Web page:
New mystery novel “Sunny Side Up” is a traditional whodunit with Millennial snark and a working class amateur sleuth
Daniel Stallings, the author of the new mystery novel Sunny Side Up, loves the traditional murder mystery — he cites his inspirations as the great Golden Age mystery novelists such as Agatha Christie, Dorothy Sayers, Ngaio Marsh, Raymond Chandler, and Rex Stout. Stallings doesn’t just write classic mysteries; he lives them. Well, sort of. His theater company Master Mystery Productions stages interactive mystery parties.
So it’s natural that Stallings’ debut novel Sunny Side Up should take a classic murder mystery premise and bring it into the modern era, with glamour, intrigue, and wit — plus a working-class amateur sleuth.
Sunny Side Up introduces the new mystery hero Liam “Li” Johnson, underemployed Millennial. For Li, a job as a cruise ship waiter was supposed to be a way to get over his father’s death and earn enough money to go back to college. Instead, Li is struggling to maintain his sanity while coping with the demands of a sadistic maître d’ and a boatload of entitled rich jerk passengers.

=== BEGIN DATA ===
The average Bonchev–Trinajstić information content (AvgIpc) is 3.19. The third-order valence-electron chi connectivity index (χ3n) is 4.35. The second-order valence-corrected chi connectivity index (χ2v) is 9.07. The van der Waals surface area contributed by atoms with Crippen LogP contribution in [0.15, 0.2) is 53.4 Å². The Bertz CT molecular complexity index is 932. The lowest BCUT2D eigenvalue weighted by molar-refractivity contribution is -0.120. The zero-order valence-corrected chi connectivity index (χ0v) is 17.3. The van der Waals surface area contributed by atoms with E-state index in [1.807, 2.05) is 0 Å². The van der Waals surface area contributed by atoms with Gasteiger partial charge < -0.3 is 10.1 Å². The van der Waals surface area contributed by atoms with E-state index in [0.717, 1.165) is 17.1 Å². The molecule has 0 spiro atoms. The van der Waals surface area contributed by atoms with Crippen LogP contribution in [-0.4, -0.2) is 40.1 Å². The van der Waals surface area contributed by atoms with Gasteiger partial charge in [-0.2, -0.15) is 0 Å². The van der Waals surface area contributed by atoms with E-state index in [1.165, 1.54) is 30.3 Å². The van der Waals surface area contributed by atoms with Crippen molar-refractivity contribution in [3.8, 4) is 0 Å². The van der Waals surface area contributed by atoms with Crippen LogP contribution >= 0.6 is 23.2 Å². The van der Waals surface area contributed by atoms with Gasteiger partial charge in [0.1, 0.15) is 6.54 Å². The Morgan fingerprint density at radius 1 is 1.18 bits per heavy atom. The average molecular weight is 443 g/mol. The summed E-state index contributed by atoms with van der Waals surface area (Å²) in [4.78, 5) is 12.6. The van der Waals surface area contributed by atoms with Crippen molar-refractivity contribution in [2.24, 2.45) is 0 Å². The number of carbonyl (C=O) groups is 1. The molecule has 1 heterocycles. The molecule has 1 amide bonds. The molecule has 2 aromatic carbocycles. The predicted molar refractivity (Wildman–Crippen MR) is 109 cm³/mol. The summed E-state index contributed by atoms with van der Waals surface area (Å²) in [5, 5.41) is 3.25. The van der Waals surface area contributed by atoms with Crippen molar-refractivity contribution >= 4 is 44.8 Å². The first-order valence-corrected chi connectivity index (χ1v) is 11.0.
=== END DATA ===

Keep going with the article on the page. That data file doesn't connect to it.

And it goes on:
Li just wants to keep his head down and survive his job from hell, but when he finds a passenger sunburned to a crisp on the Sunbathing Deck, something about the scene just doesn’t add up. Li starts asking uncomfortable questions … and gets some forceful pushback, including a whispering campaign suggesting that Li himself may have had something to do with the victim’s death.
Before he knows it, Li is on the track of a murder … and if Li doesn’t find the real killer soon, or he might just get framed for the crime — or worse, lose his crappy job.
A brand-new classic in the amateur detective genre, Sunny Side Up is a traditional murder mystery for the 21st century, with a glamorous setting, a gallery of suspects, clues that will keep readers guessing to the last page, and a delightful new hero in Li Johnson, the millennial minimum wage manhunter, who brings sleuthing to the service economy.